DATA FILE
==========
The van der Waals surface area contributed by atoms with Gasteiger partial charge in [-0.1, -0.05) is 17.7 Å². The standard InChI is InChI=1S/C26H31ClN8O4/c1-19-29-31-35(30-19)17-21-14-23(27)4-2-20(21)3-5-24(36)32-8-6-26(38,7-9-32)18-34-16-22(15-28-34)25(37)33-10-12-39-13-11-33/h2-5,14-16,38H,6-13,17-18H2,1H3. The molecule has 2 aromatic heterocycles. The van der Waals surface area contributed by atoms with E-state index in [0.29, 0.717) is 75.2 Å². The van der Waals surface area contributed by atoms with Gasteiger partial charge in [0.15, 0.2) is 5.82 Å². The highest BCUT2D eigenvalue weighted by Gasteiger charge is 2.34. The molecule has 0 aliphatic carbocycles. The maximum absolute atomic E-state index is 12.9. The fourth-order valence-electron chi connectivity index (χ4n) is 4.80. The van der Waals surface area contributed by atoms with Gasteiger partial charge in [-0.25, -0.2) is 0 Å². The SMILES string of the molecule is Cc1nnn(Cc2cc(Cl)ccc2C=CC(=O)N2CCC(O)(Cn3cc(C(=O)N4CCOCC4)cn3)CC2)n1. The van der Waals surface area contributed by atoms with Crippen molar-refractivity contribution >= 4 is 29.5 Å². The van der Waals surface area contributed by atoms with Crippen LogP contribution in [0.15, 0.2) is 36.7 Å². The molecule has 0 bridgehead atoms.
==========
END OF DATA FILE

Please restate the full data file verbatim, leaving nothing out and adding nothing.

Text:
The van der Waals surface area contributed by atoms with Gasteiger partial charge in [-0.1, -0.05) is 17.7 Å². The standard InChI is InChI=1S/C26H31ClN8O4/c1-19-29-31-35(30-19)17-21-14-23(27)4-2-20(21)3-5-24(36)32-8-6-26(38,7-9-32)18-34-16-22(15-28-34)25(37)33-10-12-39-13-11-33/h2-5,14-16,38H,6-13,17-18H2,1H3. The molecule has 2 aromatic heterocycles. The van der Waals surface area contributed by atoms with E-state index in [0.29, 0.717) is 75.2 Å². The van der Waals surface area contributed by atoms with Gasteiger partial charge in [0.15, 0.2) is 5.82 Å². The highest BCUT2D eigenvalue weighted by Gasteiger charge is 2.34. The molecule has 0 aliphatic carbocycles. The maximum absolute atomic E-state index is 12.9. The fourth-order valence-electron chi connectivity index (χ4n) is 4.80. The van der Waals surface area contributed by atoms with Gasteiger partial charge in [-0.25, -0.2) is 0 Å². The SMILES string of the molecule is Cc1nnn(Cc2cc(Cl)ccc2C=CC(=O)N2CCC(O)(Cn3cc(C(=O)N4CCOCC4)cn3)CC2)n1. The van der Waals surface area contributed by atoms with Crippen molar-refractivity contribution >= 4 is 29.5 Å². The van der Waals surface area contributed by atoms with Crippen LogP contribution in [0.15, 0.2) is 36.7 Å². The molecule has 0 bridgehead atoms.